to us, habituated as we are to the misery of this fallen world, too
good to be true [NANGLE]. They are no dreams of a
visionary, but the realities of God's sure word.
holy--so ANDREAS. But A, B, Vulgate,
Syriac, and Coptic read, "(the Lord God of the)
spirits (of the prophets)." The Lord God who with His Spirit
inspired their spirits so as to be able to prophesy. There is but one
Spirit, but individual prophets, according to the measure given them
had their own spirits [BENGEL]
be done--Greek, "come to pass."
7. "And" is omitted in Coptic and
ANDREAS with English Version, but is
inserted by A, B, Vulgate and Syriac.
8. Both here and in
Re 19:9, 10,
the apostle's falling at the feet of the angel is preceded by a
glorious promise to the Church, accompanied with the assurance, that
"These are the true sayings of God," and that those are "blessed" who
keep them. Rapturous emotion, gratitude, and adoration, at the prospect
of the Church's future glory transport him out of himself, so as all
but to fall into an unjustifiable act; contrast his opposite feeling at
the prospect of the Church's deep fall [AUBERLEN],
Re 19:9, 10.
saw . . . and heard--A, B, Vulgate, and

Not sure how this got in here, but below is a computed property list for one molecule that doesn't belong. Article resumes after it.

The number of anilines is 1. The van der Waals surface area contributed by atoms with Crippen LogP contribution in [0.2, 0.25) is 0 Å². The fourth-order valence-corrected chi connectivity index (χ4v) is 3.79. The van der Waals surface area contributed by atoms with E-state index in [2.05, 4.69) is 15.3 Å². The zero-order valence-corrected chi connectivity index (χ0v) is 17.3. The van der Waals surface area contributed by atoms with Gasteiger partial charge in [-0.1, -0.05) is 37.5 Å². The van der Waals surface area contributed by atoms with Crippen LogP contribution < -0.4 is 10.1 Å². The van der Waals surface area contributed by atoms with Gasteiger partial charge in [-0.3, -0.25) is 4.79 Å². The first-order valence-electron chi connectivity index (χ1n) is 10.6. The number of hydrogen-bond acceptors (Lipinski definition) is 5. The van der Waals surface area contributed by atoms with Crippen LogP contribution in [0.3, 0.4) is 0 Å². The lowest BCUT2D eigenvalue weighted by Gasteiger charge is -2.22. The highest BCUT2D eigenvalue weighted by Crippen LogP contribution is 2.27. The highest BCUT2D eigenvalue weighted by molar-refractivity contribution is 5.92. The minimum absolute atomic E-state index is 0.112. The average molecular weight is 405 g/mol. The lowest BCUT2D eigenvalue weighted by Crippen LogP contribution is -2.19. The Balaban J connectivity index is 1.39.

Syriac transpose these verbs. Translate literally, "I John (was
he) who heard and saw these things." It is observable that in
the language is, "I fell before his feet to worship him"; but here, "I
fell down to worship (God?) before the feet of the angel." It
seems unlikely that John, when once reproved, would fall into the very
same error again. BENGEL'S view, therefore, is
probable; John had first intended to worship the angel
but now only at his feet intends to worship (God). The angel
does not even permit this.
9. Literally, "See not"; the abruptness of the phrase marking
the angel's abhorrence of the thought of his being worshipped
however indirectly. Contrast the fallen angel's temptation to Jesus,
"Fall down and worship me"
for--A, B, Vulgate, Syriac, Coptic,
ANDREAS, and CYPRIAN omit
"for"; which accords with the abrupt earnestness of the angel's
prohibition of an act derogatory to God.
and of--"and (the fellow servant) of thy brethren."
10. Seal not--But in
Da 12:4, 9
the command is, "Seal the book," for the vision shall be "for many
days." The fulfilment of Daniel's prophecy was distant, that of John's
prophecy is near. The New Testament is the time of the end and
fulfilment. The Gentile Church, for which John wrote his Revelation,
needs more to be impressed with the shortness of the period, as it is
inclined, owing to its Gentile origin, to conform to the world and
forget the coming of the Lord. The Revelation points, on the one hand,
to Christ's coming as distant, for it shows the succession of the seven
seals, trumpets, and vials; on the other hand, it proclaims, "Behold, I
come quickly." So Christ marked many events as about to intervene
before His coming, and yet He also says "Behold, I come quickly,"
because our right attitude is that of continual prayerful watching for
(Mt 25:6, 13, 19;
11. unjust--"unrighteous"; in relation to one's fellow men;
opposed to "righteous," or "just" (as the Greek may be
translated) below. More literally, "he that doeth unjustly, let
him do unjustly still."
filthy--in relation to one's own soul as unclean before God;
opposed to holy," consecrated to %